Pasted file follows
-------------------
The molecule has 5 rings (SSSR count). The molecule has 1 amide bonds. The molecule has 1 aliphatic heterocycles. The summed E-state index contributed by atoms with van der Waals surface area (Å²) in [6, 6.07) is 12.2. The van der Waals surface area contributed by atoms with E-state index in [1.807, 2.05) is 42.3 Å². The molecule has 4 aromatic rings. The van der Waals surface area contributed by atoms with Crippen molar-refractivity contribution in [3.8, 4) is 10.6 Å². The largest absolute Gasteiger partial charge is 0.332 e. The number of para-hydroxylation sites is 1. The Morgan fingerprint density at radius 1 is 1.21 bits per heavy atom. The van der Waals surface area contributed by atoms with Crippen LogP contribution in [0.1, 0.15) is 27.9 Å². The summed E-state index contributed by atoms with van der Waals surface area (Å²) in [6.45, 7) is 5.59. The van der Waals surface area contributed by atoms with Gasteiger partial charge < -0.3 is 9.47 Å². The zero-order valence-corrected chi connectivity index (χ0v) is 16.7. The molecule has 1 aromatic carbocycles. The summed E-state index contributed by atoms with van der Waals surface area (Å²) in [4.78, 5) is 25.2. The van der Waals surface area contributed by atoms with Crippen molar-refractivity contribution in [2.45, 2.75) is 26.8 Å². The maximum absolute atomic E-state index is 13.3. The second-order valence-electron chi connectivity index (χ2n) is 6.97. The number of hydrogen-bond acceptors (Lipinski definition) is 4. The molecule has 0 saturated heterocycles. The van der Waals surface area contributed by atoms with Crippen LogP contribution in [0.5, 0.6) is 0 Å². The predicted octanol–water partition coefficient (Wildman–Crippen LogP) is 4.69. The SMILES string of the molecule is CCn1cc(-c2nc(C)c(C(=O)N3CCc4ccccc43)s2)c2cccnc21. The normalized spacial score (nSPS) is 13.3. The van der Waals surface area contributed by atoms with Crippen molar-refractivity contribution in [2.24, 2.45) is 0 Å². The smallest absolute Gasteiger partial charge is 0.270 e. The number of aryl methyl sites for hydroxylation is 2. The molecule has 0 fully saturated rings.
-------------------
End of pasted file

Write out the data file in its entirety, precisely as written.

The molecule has 5 rings (SSSR count). The molecule has 1 amide bonds. The molecule has 1 aliphatic heterocycles. The summed E-state index contributed by atoms with van der Waals surface area (Å²) in [6, 6.07) is 12.2. The van der Waals surface area contributed by atoms with E-state index in [1.807, 2.05) is 42.3 Å². The molecule has 4 aromatic rings. The van der Waals surface area contributed by atoms with Crippen molar-refractivity contribution in [3.8, 4) is 10.6 Å². The largest absolute Gasteiger partial charge is 0.332 e. The number of para-hydroxylation sites is 1. The Morgan fingerprint density at radius 1 is 1.21 bits per heavy atom. The van der Waals surface area contributed by atoms with Crippen LogP contribution in [0.1, 0.15) is 27.9 Å². The summed E-state index contributed by atoms with van der Waals surface area (Å²) in [6.45, 7) is 5.59. The van der Waals surface area contributed by atoms with Gasteiger partial charge < -0.3 is 9.47 Å². The zero-order valence-corrected chi connectivity index (χ0v) is 16.7. The molecule has 1 aromatic carbocycles. The summed E-state index contributed by atoms with van der Waals surface area (Å²) in [4.78, 5) is 25.2. The van der Waals surface area contributed by atoms with Crippen molar-refractivity contribution in [2.45, 2.75) is 26.8 Å². The maximum absolute atomic E-state index is 13.3. The second-order valence-electron chi connectivity index (χ2n) is 6.97. The number of hydrogen-bond acceptors (Lipinski definition) is 4. The molecule has 0 saturated heterocycles. The van der Waals surface area contributed by atoms with Crippen LogP contribution in [0.5, 0.6) is 0 Å². The predicted octanol–water partition coefficient (Wildman–Crippen LogP) is 4.69. The SMILES string of the molecule is CCn1cc(-c2nc(C)c(C(=O)N3CCc4ccccc43)s2)c2cccnc21. The normalized spacial score (nSPS) is 13.3. The van der Waals surface area contributed by atoms with Crippen molar-refractivity contribution in [2.24, 2.45) is 0 Å². The smallest absolute Gasteiger partial charge is 0.270 e. The number of aryl methyl sites for hydroxylation is 2. The molecule has 0 fully saturated rings.